Ronald Leonard has achieved enough as a solo, chamber and orchestra musician, conductor and renowned teacher for at least three distinguished lifetimes. This weekend local music lovers will have a rare opportunity to hear him in recital, and observe his lifetime of experience in leading master classes.
Teaming up for the first time with UW Professor of Piano Christopher Taylor, Leonard will offer a program of Schumann, Grieg, Reger, Schubert and others at Morphy Recital Hall on Friday at 8 p.m. — and admission is free. The next day at 2 p.m., also in Morphy, Leonard will conduct master classes, open to the public and free of charge.
What’s the big deal? Well, Leonard spent 25 years as the principal cellist of the Los Angeles Philharmonic…after stints with the Cleveland Orchestra, teaching at the Eastman School of Music, and some time as a member of the Vermeer Quartet. If you’ve seen the films Witches of Eastwick, Sophie’s Choice or Snow Falling on Cedars, you’ve already heard him. And he continues to teach at the prestigious Colburn Conservatory of Music, after conducting for ten years at the Colburn School.
Earlier this week, Mr. Leonard graciously consented to a hastily arranged email interview.
GH: It is well known that chamber music was always an important part of your musical life; not that you are no longer in an orchestra, do you devote more time to chamber music and recitals, or are you teaching more…or just relaxing?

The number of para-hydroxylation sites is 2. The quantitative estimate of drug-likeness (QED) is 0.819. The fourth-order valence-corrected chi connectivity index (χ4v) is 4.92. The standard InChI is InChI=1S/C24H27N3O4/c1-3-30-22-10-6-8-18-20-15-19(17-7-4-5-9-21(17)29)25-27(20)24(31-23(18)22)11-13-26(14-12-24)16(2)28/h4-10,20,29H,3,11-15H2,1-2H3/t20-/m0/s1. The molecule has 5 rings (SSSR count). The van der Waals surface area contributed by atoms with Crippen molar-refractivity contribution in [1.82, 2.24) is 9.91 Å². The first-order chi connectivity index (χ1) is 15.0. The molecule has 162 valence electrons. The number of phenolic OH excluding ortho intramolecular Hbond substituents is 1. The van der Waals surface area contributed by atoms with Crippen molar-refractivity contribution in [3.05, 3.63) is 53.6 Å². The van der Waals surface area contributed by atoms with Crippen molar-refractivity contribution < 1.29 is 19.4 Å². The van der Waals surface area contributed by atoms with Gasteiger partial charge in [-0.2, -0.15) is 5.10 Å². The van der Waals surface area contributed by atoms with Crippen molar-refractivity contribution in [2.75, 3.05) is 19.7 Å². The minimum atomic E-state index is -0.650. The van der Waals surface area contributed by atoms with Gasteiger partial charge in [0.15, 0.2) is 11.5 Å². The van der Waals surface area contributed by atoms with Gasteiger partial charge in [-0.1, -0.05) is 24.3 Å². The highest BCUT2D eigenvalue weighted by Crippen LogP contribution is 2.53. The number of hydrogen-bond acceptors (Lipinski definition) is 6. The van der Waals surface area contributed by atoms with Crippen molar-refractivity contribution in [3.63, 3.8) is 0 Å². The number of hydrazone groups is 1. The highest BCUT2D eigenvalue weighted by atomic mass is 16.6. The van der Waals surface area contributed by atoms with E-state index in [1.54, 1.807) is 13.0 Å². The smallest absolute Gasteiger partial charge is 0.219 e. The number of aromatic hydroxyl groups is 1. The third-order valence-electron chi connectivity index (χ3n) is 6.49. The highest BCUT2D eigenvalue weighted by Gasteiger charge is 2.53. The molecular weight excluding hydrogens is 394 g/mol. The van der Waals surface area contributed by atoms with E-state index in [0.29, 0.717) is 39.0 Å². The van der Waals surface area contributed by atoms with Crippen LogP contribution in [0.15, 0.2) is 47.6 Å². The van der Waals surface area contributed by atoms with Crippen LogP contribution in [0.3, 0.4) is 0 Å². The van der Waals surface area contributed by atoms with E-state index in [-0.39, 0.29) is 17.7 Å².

RL: My current activities are mainly involved with the Colburn Conservatory of music, which is a very new and extremely successful school. The Colburn School had long been a community school but Richard Colburn, who was a well known business man and philanthropist in Los Angeles, donating to various institutions including the Los Angeles Philharmonic, the Los Angeles Opera, USC, Art Institutions, and the Colburn School, had always wanted to have a first rate conservatory on the West Coast. I and several other members of the current faculty were involved in meetings for several years in which we attempted to look at every facet of what might make a new conservatory work. He was not an easy man to work with, but what he really wanted was an institution in which the faculty, as opposed to the board of directors, was the heart of the institution and therefore the ones who should make the important artistic decisions concerning what was best for the students. The members of this committee feel we have done well and have followed his intentions as best as possible. As a result, we now attract the most amazing students from around the world, have a wonderful facility to work with, and have a great feeling of satisfaction that Mr. Colburn’s desires have been realized.